> modified by breakpoint instruction, and overwrites it breakpoint
> instruction. When breakpoint interruption handling, it executes the copied
> instruction with the trap flag. When trap interruption handling, it
> corrects IP(*) for returning to the kernel code.
>  So, djprobe's work sequence is "jump", "probe", "execute copies" and
> "jump", whereas kprobes' sequence is "break", "probe", "execute copies",
> and "trap".
>
> (*)Instruction Pointer
>
> Q: Does the djprobe need to modify kernel source code?
> A: No. The djprobe is one of the dynamic probes. It can be inserted into
> running kernel.
>
> Q: Can djprobe work with CPU-hotplug?
> A: Yes, djprobe locks cpu-hotplug in the critical section.
>
> Q: Where can the djprobe be inserted in?
> A: Djprobe can be inserted in almost all kernel code including the head of
> almost kernel functions. The insertion area must satisfy the assumptions
> described below.
>
> (In i386 architecture)
>          IA
>          |
> [-2][-1][0][1][2][3][4][5][6][7]
>         [ins1][ins2][  ins3 ]
>         [<-     DCR       ->]
>            [<- JTPR ->]
>
> ins1: 1st Instruction
> ins2: 2nd Instruction
> ins3: 3rd Instruction
> IA:  Insertion Address
> DCR (Detoured Code Region): The area which is including the instructions
> whose first byte is in the range in 5 bytes (this size is from the size of
> jump instruction) from the insertion address. These instructions are copied
> into the middle of a stub code buffer.
> JTPR (Jump Target Prohibition Region): The area which is including the
> codes among codes rewritten in the jump instruction by djprobe except the
> first one byte.
>
> Assumptions:
> i) The insertion address points the first byte of an instruction.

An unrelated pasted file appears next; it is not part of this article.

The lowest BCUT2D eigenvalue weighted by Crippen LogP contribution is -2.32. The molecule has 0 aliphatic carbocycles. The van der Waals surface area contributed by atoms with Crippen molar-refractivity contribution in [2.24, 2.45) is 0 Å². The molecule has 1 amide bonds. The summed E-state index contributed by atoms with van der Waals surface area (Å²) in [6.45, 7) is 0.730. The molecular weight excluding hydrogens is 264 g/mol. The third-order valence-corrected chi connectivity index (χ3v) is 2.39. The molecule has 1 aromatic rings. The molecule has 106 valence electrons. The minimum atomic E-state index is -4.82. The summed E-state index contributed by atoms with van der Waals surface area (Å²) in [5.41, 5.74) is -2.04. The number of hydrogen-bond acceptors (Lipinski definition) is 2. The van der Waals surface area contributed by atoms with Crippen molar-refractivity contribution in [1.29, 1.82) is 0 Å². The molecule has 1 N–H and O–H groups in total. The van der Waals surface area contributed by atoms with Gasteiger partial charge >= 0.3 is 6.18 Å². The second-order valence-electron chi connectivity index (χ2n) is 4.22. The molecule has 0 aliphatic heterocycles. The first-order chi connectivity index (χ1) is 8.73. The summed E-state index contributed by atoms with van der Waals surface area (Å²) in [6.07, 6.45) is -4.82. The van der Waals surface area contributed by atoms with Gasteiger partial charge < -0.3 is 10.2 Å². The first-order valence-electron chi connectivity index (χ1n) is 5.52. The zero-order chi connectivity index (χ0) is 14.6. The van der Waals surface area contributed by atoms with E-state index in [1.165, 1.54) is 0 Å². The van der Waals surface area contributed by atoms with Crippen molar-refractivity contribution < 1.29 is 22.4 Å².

>   This is for avoidance of a bad instruction exception.
> ii) There are no instructions which refer IP (ex. relative jmp) in DCR.
>   EIP has been changed when copied instruction is executed.
> iii) There are no instructions which occur context-switch (ex. call
>      schedule()) in DCR.
>   If a context-switch occurs in DCR, the next address of an instruction
>  (ex. the address of "ins2") is stored in the call stack of previous thread.
>  After that, djprobe overwrites the instruction with jump instruction. When
>  the previous thread switches back, it resumes execution from the stored
>  address. So it will cause a bad instruction exception.
>  iv) Destination address of jump or call is not included in JTPR.
>   This is for avoidance of a bad instruction exception too.
>
> Q: Can several djprobes be inserted in the same address?
> A: Yes. Several djprobes which are inserted in the same address are
> aggregated and share one instance.
> NOTE: When a new djprobe's insertion address is in another djprobe's JTPR
> (above described), or the another djprobe's insertion address is in the new
> djprobe's JTPR, register_djprobe() fails to register the new djprobe and
> returns -EEXIST error code.
>
> Q: Can djprobe be used with kprobes in same address?
> A: No, currently djprobe can not coexist with kprobes in same address. But
> we will support this feature as soon as possible.
>
> Q: Should the jump instruction be with in a page boundary to avoid access
>  violation and page fault?
> A: No. The x86 processors can handle non-aligned instructions correctly. We
> can see many non-aligned instructions in the kernel binary. And, in the
> kernel space, there is no page fault. Kernel code pages are always mapped